As you have seen, Bohr diagrams can be a little misleading. They are also not terribly useful for predicting the chemical properties of atoms. Chemical properties describe how an atom or molecule reacts in the presence of other atoms or molecules. Atoms react by losing, accepting, or sharing electrons, and this almost always involves an atom’s outermost (valence) electrons, not the electrons in the inner shells. A Lewis structure is a diagram that highlights an atom’s valence electrons. It can be very useful for predicting how atoms will react to each other.
Some people fill in the dots (valence electrons) of a Lewis structure in different orders. There does not seem to be one right way to do it, but this is the way that I prefer. Start by filling in the s-orbital electrons to the right of the atomic symbol, and then fill in the p-orbital electrons one-by-one, going in the counterclockwise direction around the symbol.
If you were to draw Lewis structures for all of the elements in the periodic table, you would find an interesting pattern. All of the elements in the seventeenth column of the periodic table have the same Lewis structures.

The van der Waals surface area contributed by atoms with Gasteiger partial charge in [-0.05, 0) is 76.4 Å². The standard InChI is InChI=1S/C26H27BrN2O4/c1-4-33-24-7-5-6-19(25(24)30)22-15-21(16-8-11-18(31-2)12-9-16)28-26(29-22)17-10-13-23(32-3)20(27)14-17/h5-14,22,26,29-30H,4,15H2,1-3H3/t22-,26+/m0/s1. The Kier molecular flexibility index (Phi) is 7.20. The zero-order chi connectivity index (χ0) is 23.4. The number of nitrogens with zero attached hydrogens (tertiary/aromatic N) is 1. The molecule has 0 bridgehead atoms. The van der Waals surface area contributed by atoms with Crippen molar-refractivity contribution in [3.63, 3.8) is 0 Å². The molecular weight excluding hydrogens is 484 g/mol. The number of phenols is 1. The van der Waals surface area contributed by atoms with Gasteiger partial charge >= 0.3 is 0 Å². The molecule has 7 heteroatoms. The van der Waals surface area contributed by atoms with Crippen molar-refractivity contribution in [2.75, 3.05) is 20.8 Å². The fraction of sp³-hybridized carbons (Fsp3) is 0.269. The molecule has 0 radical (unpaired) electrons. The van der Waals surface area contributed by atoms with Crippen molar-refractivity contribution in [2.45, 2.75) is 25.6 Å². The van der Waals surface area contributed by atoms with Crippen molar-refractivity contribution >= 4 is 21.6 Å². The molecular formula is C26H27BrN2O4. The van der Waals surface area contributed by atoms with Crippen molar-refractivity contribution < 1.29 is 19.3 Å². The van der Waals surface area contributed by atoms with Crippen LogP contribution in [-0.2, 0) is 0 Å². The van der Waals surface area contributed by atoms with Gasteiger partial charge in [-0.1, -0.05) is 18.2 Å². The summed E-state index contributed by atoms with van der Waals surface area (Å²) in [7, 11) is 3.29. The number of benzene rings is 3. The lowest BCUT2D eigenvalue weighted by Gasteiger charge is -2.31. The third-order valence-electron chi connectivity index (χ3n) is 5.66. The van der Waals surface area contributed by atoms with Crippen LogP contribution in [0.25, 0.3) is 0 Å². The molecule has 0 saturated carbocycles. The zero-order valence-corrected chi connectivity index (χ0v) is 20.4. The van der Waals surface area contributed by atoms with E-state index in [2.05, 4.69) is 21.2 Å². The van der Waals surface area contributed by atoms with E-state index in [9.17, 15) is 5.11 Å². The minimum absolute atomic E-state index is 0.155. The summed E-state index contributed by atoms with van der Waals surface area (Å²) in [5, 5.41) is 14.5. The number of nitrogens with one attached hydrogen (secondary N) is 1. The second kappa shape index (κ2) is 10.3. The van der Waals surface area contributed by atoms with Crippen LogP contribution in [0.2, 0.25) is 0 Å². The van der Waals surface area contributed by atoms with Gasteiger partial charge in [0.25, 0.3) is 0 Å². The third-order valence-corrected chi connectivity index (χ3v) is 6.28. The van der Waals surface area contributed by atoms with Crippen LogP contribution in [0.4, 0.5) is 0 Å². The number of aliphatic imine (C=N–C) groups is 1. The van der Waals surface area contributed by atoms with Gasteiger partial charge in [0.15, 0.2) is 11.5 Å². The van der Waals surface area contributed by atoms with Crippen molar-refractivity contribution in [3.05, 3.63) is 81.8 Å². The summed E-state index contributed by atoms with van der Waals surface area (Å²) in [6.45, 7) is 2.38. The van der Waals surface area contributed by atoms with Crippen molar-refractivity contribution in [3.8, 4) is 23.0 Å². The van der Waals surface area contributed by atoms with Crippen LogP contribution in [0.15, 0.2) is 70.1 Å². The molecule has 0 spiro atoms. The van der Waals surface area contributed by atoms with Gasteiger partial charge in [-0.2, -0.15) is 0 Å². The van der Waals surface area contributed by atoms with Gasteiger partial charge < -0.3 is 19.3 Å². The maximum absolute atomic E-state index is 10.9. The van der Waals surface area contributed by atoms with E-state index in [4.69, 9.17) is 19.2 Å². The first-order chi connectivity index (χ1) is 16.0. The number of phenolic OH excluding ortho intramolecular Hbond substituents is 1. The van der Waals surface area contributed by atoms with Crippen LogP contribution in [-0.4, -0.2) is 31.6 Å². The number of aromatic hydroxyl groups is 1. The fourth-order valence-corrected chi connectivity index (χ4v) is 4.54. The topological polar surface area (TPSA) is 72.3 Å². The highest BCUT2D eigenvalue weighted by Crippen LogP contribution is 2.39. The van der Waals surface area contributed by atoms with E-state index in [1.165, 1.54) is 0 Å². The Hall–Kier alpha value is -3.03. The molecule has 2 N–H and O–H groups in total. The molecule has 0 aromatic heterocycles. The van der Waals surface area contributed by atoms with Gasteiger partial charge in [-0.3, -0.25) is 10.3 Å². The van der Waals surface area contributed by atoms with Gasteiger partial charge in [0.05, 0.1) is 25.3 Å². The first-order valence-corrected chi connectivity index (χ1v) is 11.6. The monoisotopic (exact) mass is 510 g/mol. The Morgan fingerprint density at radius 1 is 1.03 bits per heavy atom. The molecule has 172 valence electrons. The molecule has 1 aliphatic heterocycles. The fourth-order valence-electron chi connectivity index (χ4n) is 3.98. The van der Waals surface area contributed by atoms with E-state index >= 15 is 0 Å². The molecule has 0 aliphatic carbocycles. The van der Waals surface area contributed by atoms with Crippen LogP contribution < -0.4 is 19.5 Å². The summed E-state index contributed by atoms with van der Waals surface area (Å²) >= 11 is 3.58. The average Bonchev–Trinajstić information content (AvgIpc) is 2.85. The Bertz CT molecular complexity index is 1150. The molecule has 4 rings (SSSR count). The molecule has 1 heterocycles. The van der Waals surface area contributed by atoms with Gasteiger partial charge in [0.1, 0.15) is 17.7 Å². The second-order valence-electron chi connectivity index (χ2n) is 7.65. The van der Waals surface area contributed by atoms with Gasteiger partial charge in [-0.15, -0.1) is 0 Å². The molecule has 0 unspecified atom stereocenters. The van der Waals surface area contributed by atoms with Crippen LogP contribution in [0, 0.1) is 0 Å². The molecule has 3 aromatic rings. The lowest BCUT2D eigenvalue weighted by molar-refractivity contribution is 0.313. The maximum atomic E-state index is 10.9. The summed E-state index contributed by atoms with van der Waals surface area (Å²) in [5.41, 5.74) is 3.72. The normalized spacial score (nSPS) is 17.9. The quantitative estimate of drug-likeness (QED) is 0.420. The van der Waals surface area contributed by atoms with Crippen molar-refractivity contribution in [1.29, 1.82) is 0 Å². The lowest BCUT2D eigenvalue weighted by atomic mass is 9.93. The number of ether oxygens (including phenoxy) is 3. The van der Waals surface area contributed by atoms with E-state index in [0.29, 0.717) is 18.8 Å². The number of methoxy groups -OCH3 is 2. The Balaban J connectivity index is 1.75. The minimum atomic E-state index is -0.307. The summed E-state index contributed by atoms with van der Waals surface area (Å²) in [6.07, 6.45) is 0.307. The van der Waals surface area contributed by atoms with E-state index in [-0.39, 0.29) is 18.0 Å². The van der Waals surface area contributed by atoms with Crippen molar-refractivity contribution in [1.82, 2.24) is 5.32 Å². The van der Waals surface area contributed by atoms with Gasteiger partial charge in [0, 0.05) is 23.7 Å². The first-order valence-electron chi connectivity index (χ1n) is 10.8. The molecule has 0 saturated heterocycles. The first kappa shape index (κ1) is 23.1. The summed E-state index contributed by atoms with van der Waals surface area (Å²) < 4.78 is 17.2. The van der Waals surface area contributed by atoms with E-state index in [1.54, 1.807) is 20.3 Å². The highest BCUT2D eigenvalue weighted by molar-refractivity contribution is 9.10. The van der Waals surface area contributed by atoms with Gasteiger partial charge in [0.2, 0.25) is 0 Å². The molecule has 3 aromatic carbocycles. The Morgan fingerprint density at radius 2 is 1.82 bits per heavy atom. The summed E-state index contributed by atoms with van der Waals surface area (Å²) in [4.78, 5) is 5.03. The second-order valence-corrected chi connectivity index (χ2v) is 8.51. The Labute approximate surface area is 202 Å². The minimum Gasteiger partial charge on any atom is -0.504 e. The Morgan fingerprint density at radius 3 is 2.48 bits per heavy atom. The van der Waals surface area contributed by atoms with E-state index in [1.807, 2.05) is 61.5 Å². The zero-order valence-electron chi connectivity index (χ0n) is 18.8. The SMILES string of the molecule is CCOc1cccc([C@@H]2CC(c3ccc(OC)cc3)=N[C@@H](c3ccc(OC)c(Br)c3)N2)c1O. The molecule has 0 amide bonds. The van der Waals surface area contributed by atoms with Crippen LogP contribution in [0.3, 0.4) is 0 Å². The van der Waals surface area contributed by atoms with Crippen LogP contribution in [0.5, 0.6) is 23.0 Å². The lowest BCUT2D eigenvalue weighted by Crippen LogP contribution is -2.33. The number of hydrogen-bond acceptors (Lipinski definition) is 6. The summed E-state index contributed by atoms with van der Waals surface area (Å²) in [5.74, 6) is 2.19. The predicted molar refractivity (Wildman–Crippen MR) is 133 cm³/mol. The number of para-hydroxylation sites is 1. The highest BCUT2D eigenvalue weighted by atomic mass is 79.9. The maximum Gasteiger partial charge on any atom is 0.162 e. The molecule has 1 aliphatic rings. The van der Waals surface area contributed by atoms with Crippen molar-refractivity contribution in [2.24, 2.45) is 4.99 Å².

These elements are collectively known as the halogens or the fluorine group. Because they have seven valence electrons in the same electron configuration, they have similar chemical properties. The halogens are highly reactive, and will bond with other atoms by accepting or sharing one electron to fill their valence shells.
At the other end of the periodic table are the alkali metals or the lithium group. Because they have one valence electron in the same electron configuration, the alkali metals also have similar chemical properties. They are highly reactive, and will bond with other atoms by losing their one valence electron. This makes the next lower (and full) electron shell the outermost, valence shell. While hydrogen is technically part of this group, it has some different chemical properties. This is because, in addition to losing its electron, a hydrogen atom can also accept or share an electron to fill its valence shell.